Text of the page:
Drought: A Paleo Perspective
The Beginning
The Story
The Data
A Final Word
Drought Site Map
Paleoclimatology Home Page
The Last 2,000 Years

Possible Role of Climate in the Collapse of the Classic Maya Civilization
Hodell, D.A., Curtis, J.H., and Brenner, M.
Complete Scientific Reference

Lake Chichancanab Isotope Data and Data Description from the WDC Paleoclimatology archive.

Summary:
Originating in the Yucatan Peninsula, the ancient Maya civilization occupied a vast area of Mesoamerica between the time period of 2600 BC and 1200 AD. Constructing thousands of architectural structures and developing sophisticated concepts surrounding the disciplines of astronomy and mathematics, the Maya civilization rose to a cultural florescence between the years of 600 to 800 AD. Although this prosperity reigned for nearly two centuries, the Maya civilization met with misfortune between the years of 800 and 900 AD.

Click image for larger viewing image. During this time period, known by archaeologists as the Classic Collapse of the Maya civilization, many southern cities were abandoned and most cultural activities ceased. The Maya, never able to regain their cultural or geographical prominence, were assimilated into other Mesoamerican civilizations until the time of the Spanish Conquest in 1530 AD.

The cause of the collapse of the Classic Maya civilization represents one of the great archaeological mysteries of our time, and has been debated by scholars for nearly a century. Some scientists theorize that the paleoclimate of the region was not only different than the present day climate, but the natural climate variability of the past could have included a period of intense drought that occurred in conjunction with the Classic Maya Collapse.

Scientists reconstructed the past climate of the Maya civilization by studying lake sediment cores in the Yucatan Peninsula. In closed basin lakes, the ratio of 18O to 16O in lake water is controlled mainly by the balance between evaporation and precipitation. The 18O to 16O ratio of lake water is recorded by aquatic organisms, such as gastropods and ostracods that precipitate shells of calcium carbonate (CaCO3). Scientists can measure the 18O to 16O ratio in fossil shells in sediment cores to reconstruct changes in evaporation/precipitation through time, thus inferring climate change.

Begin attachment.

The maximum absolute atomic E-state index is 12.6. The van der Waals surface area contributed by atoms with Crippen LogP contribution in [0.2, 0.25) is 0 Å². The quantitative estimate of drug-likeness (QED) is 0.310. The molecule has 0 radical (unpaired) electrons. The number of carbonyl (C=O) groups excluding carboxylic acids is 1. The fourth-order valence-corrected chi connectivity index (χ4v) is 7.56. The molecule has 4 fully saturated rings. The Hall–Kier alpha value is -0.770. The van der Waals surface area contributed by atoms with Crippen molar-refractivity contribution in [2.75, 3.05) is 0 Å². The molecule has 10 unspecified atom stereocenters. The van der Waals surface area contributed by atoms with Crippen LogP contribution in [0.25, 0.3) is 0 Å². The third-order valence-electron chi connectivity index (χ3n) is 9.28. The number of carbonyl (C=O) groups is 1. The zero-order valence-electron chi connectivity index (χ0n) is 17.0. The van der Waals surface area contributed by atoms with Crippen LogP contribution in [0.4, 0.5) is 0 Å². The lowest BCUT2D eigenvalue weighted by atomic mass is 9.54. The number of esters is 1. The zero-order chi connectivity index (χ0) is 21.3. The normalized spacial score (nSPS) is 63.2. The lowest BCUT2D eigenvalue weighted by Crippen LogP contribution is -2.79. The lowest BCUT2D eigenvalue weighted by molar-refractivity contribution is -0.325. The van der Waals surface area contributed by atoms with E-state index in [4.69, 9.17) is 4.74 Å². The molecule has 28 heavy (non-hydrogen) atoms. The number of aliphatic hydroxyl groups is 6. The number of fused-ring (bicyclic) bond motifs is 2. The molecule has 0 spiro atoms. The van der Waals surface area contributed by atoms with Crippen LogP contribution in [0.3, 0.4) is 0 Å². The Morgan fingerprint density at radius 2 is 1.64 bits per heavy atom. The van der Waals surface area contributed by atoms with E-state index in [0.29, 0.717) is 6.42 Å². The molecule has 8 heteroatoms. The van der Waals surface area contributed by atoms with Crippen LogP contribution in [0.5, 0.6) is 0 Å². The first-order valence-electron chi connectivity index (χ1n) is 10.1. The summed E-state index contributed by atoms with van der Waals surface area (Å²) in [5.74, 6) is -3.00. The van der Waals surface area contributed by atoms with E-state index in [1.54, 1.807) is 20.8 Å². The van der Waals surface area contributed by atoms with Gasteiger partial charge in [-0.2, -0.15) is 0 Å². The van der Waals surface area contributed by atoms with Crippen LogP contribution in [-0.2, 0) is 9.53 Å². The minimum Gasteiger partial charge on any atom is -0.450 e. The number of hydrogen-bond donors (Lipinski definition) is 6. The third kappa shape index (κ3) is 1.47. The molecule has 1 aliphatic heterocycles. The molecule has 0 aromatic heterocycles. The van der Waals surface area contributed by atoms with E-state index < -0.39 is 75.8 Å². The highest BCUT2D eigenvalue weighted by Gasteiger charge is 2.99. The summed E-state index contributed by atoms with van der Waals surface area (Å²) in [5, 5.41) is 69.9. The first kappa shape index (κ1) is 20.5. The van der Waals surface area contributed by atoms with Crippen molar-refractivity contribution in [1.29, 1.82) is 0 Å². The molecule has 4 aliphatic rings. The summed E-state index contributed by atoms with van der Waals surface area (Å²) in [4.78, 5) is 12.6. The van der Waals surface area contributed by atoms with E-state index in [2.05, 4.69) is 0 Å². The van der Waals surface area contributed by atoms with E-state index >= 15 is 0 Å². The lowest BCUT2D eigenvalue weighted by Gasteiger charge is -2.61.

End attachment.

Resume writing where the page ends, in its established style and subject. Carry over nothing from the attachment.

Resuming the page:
The oxygen isotope data measured on ostracods have been converted from radiocarbon years to calendar years and compared to Mayan cultural periods. (Graphed image at right; for larger viewing image, click here or on image.) Superimposed upon the mean changes in the record are distinct peaks that represent arid climate conditions. These peaks occur at 585 AD, 862 AD, 986 AD, 1051 AD and 1391 AD. Error is approximately +/-50 years. The first peak at 585 AD coincides with the early/late Classic boundary. This boundary is associated with the "Maya Hiatus", which lasted between 530 and 630 AD. The Maya Hiatus was marked by a sharp decline in monument carving, abandonment in some areas and social upheaval. This event may have been drought-related. During the next 200 years from 600 to 800 AD, the late Classic Maya flourished and reached their cultural and artistic apex. The next peak in 18O/16O occurs at 862 AD and coincides with the collapse of Classic Maya civilization between 800 and 900 AD. The earliest Postclassic Period was also relatively dry between 986 and 1051 AD. At about 1000 AD, mean oxygen isotope values decrease indicating a return to more humid conditions. Although a Postclassic resurgence occurred in the northern Yucatan, city-states in the southern lowlands remained sparsely occupied.

These findings support a rather strong correlation between times of drought and major cultural discontinuities in Classic Maya civilization.

Back to... The Last 2000 Years.